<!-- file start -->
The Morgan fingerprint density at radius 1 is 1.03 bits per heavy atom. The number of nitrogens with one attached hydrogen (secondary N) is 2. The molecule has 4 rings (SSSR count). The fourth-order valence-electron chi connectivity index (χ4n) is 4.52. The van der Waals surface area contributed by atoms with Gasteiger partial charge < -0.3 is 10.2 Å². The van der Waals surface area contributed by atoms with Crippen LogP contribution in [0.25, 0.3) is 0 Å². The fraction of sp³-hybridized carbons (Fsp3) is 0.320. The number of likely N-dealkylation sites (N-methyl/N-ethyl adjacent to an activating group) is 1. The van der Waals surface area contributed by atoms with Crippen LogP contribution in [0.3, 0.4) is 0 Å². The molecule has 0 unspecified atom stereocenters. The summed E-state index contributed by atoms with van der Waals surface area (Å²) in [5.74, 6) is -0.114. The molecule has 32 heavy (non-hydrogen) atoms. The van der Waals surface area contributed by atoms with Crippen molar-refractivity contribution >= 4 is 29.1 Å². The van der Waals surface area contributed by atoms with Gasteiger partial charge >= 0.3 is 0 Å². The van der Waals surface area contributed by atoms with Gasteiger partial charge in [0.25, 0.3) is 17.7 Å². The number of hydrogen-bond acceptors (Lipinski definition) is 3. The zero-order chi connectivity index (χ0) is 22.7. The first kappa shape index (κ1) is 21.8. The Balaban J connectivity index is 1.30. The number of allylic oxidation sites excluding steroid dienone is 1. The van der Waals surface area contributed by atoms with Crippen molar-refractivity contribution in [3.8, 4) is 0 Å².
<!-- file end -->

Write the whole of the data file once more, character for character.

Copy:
The Morgan fingerprint density at radius 1 is 1.03 bits per heavy atom. The number of nitrogens with one attached hydrogen (secondary N) is 2. The molecule has 4 rings (SSSR count). The fourth-order valence-electron chi connectivity index (χ4n) is 4.52. The van der Waals surface area contributed by atoms with Gasteiger partial charge < -0.3 is 10.2 Å². The van der Waals surface area contributed by atoms with Crippen LogP contribution in [0.25, 0.3) is 0 Å². The fraction of sp³-hybridized carbons (Fsp3) is 0.320. The number of likely N-dealkylation sites (N-methyl/N-ethyl adjacent to an activating group) is 1. The van der Waals surface area contributed by atoms with Crippen LogP contribution in [0.3, 0.4) is 0 Å². The molecule has 0 unspecified atom stereocenters. The summed E-state index contributed by atoms with van der Waals surface area (Å²) in [5.74, 6) is -0.114. The molecule has 32 heavy (non-hydrogen) atoms. The van der Waals surface area contributed by atoms with Crippen molar-refractivity contribution >= 4 is 29.1 Å². The van der Waals surface area contributed by atoms with Gasteiger partial charge >= 0.3 is 0 Å². The van der Waals surface area contributed by atoms with Gasteiger partial charge in [0.25, 0.3) is 17.7 Å². The number of hydrogen-bond acceptors (Lipinski definition) is 3. The zero-order chi connectivity index (χ0) is 22.7. The first kappa shape index (κ1) is 21.8. The Balaban J connectivity index is 1.30. The number of allylic oxidation sites excluding steroid dienone is 1. The van der Waals surface area contributed by atoms with Crippen molar-refractivity contribution in [3.8, 4) is 0 Å².